SAN JOSE, Calif. — Stanford researchers have unearthed clues about the formidable brains of some autistic children, suggesting that the diagnosis may signal a different cognitive style, not disability.
Superior math skills were found in autistic San Francisco Bay Area children with average intelligence compared with matched children who were not autistic.
The two group’s brain scans were different, as well. Images of the autistic children’s brains while calculating math problems revealed a different pattern of activity than those of non-autistic children.
This small but important study, the first of its type, “makes us better aware of the unique talents that these people have, which could help them have better academic and professional lives,” said postdoctoral scholar Teresa Iuculano, lead author of the study. “We think it could be reassuring for parents,” she said. The study is being published online Saturday in the journal Biological Psychiatry.
Like all people with autism, the children had difficulty with social interactions. But they showed strengths, as well, according to the team of scientists at the Stanford University School of Medicine and Lucile Packard Children’s Hospital.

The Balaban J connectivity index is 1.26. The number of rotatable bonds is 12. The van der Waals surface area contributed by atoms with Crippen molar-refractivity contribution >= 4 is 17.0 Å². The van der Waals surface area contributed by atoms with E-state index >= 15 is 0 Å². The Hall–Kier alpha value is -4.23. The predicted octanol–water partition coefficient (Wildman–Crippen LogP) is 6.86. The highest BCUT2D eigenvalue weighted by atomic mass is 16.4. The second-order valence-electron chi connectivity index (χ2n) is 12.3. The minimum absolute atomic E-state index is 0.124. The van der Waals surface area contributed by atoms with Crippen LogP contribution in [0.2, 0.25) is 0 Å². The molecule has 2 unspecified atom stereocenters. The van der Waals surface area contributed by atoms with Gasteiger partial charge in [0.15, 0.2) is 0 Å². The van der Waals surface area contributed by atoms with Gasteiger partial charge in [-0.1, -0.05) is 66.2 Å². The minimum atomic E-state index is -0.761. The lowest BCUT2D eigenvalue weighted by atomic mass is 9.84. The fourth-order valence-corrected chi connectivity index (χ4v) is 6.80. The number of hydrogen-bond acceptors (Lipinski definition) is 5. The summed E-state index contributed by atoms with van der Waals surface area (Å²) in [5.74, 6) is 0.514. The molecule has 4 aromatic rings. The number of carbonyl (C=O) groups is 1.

“It is not necessarily a deficient brain, but a different brain,” said Iuculano.
Autism comes in many forms. It can be a devastating diagnosis with profound retardation. But people can also have exceptional skills or talents, known as “savant” abilities. The researchers didn’t rule out the possibility that autistic children’s math skills strengthen due to years of obsessive practice — and that other children might show similar skills if they had the motivation. But the researchers believe there is a biological basis, as well.
“This different brain architecture might even be suitable for certain strong skills to develop, such as problem solving, even though there are things that they may not be good at,” said Iuculano.